|The last time I wrote about stropping I said that the strop functions as an abrasive and because it is soft, not hard and unforgiving like a stone, it makes it easy to ensure that you are actually sharpening at the cutting edge, and in the case of curved edges as when sharpening carving tools, the give on the strop ensures contact along the curved edge. I also had a link to a lesson on the technique of stropping.|
But what of the strop and abrasive itself? There are two very distinct reason to strop. The first is to ensure the removal of the wire edge that you get when you sharpen. The second is to enable fine sharpening at the edge of a curved tool.
In the former case woodworkers routinely strop as a last step after sharpening chisels and plane blades to get rid of the last vestiges of a wire edge. In the latter case, carvers routinely strop while carving to keep an edge at peak sharpness.
The strop material most people use is some form of leather with some amount of give. Lots of people routinely coat a piece of wood or MDF with stropping compound and use that but my thought is that what they are really doing is creating a fine stone, as the subsrate in this case has no give and you lose the advantages of give. We sell horse butt strops, which are very stiff, with little give, and I think they are the perfect strop. Horse butt is also a traditional material for high end strops, we didn't discover their use, we just brought it back to market. Most strops on the market are cowhide, which makes a fine strop, but it's softer and maybe rounds the edges of tools more. But lots of people like them so obviously the difference between types of leather is subtle. Some people mount their leather on wooden boards to make it stiffer and easier to handle. You don't have to do this with horse but you can if you want to. E. J. Tangerman in his classic Whittling and Woodcarving (a book I have owned since I was 10) points out that you can even strop on your hand, which is of course untanned leather.
The strop can be used plain, or untreated, which will refine an already seemingly sharp edge by whisking away the last vestiges of a wire edge that you might not even be able to feel. This is the best way to strop chisels and plane blades that are basically sharp from your finish stone. You will get a sharper and longer lasting edge.
As we have already discussed, a treated strop, or a strop coated with an abrasive compound functions as a soft stone and using it removes metal and can raise a wire edge. This is what you use on curved tools. Most abrasive of stropping compounds are a fine abrasive suspended in a wax stick or cream. The former is easier to handle, you just apply it like a crayon, the latter I have very very little experience with, I used it once and it seemed more trouble than it was worth as it's messier than a crayon. Some people strop using diamond compounds which are always applied as a cream. Some stropping compounds are very dry and powdery and need special handling to get them to stick to the strop.
The most popular abrasive used for stropping is micro fine green honing compound(GHC). Another popular compound is "Yellowstone" which I have never used. I have no idea what the actual abrasive is in Yellowstone, but some people swear by it.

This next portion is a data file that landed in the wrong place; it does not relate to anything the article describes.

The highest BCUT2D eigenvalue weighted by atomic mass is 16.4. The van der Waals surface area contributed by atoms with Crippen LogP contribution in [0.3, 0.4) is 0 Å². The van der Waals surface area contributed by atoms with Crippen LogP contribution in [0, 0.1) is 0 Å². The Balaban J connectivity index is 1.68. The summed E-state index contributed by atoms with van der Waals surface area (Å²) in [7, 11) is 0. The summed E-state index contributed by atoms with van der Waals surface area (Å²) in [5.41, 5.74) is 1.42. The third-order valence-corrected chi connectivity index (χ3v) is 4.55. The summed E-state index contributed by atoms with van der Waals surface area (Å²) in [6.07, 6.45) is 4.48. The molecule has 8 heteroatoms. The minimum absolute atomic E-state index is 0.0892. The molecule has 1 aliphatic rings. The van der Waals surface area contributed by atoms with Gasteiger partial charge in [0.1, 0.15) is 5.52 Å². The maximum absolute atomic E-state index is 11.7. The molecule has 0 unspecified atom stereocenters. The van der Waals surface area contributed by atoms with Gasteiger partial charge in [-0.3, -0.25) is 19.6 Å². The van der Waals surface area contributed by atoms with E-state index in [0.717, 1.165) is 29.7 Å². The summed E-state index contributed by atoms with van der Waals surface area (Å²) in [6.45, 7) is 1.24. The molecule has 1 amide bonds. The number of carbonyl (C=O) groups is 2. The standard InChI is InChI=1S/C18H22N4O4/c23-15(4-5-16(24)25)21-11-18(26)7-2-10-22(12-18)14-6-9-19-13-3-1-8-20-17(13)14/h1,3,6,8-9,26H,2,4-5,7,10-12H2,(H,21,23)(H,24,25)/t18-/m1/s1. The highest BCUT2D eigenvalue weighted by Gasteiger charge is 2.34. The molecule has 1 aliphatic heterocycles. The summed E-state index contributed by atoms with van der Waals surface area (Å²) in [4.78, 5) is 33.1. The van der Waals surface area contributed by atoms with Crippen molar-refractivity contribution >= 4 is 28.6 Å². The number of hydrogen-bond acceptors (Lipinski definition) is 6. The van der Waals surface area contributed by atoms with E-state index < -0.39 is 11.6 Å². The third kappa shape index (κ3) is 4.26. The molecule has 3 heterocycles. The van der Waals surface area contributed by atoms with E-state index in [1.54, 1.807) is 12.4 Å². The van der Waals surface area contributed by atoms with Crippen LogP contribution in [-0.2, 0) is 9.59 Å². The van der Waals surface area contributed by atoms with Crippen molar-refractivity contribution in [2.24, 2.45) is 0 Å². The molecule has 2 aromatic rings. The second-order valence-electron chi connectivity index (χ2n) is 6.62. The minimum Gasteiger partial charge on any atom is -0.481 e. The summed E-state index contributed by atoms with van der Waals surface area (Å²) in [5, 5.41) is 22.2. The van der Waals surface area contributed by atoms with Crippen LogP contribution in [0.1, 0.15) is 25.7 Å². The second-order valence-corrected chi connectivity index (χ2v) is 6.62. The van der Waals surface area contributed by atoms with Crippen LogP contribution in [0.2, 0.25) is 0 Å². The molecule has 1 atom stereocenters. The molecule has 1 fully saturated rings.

The green color of the GHC is just a dye, and there are several grades of it. All the woodworking vendors sell the same stuff made by Formax in the USA. It's a 6oz. bar of a .5 micron mixture of Aluminum Oxide with some Chromium Dioxide in a wax crayon. Lee Valley sells the same stuff under their own Veritas brand. Many companies also sell red, white, black, & etc. buffing compounds. Those compounds are all coarser than the green stuff. If you purchase the green honing compound from outside the woodworking industry you might get a coarser abrasive (Formax make two versions). Your want the "Micro Fine" version. For hand sharpening the 6oz size will last years and it's under 10 bucks. For power stropping larger bars are available from some vendors.
There are also less commonly available stropping compounds that are at least as fine as the GHC. These compounds might be finer, contain more abrasive, or be imported.
To use GHC just scribble it on the leather strop. Leather has two sides. The smooth side and the rough side. Which side should you use? I use both sides. I like the rough side because it holds stropping compound well, and I use the smooth side as a plain strop for chisels and final strokes with a carving tool. But it probably doesn't matter. When you use the strop you will instantly see a streak of black steel being removed. This is a big contrast with an untreated strop which basically just rubs off the wire edge. I took the photo above when I was comparing different brands of honing compound. Initially the new stuff, on a freshly applied bit of leather cut a lot faster than my old strop. Then I applied my usual GHC to a fresh piece of leather and WOW my old stuff cut pretty good. Then I scraped off a few months accumulation of homing compound and black steel residue from from big strop and WHAT DO YOU KNOW! - my old strop was working as efficiently as any of the new stuff. Moral: DON'T LET GUNK ACCUMULATE ON YOUR STROP.
One more important point to realize is that for regular woodworking tools that you have carefully honed on a 8000 grit or better water stone, or that prized Arkansas stone, until you cannot feel a wire edge, if you strop on a treated strop you can easily create a wire edge, which has to be chased and removed.
Note: The honing bar in the photograph is about 2 ounces and far smaller than the bar we sell. It's a sample size that we used to include in our "Start Carving Now" kits and I'm just using the last few ones we have up.
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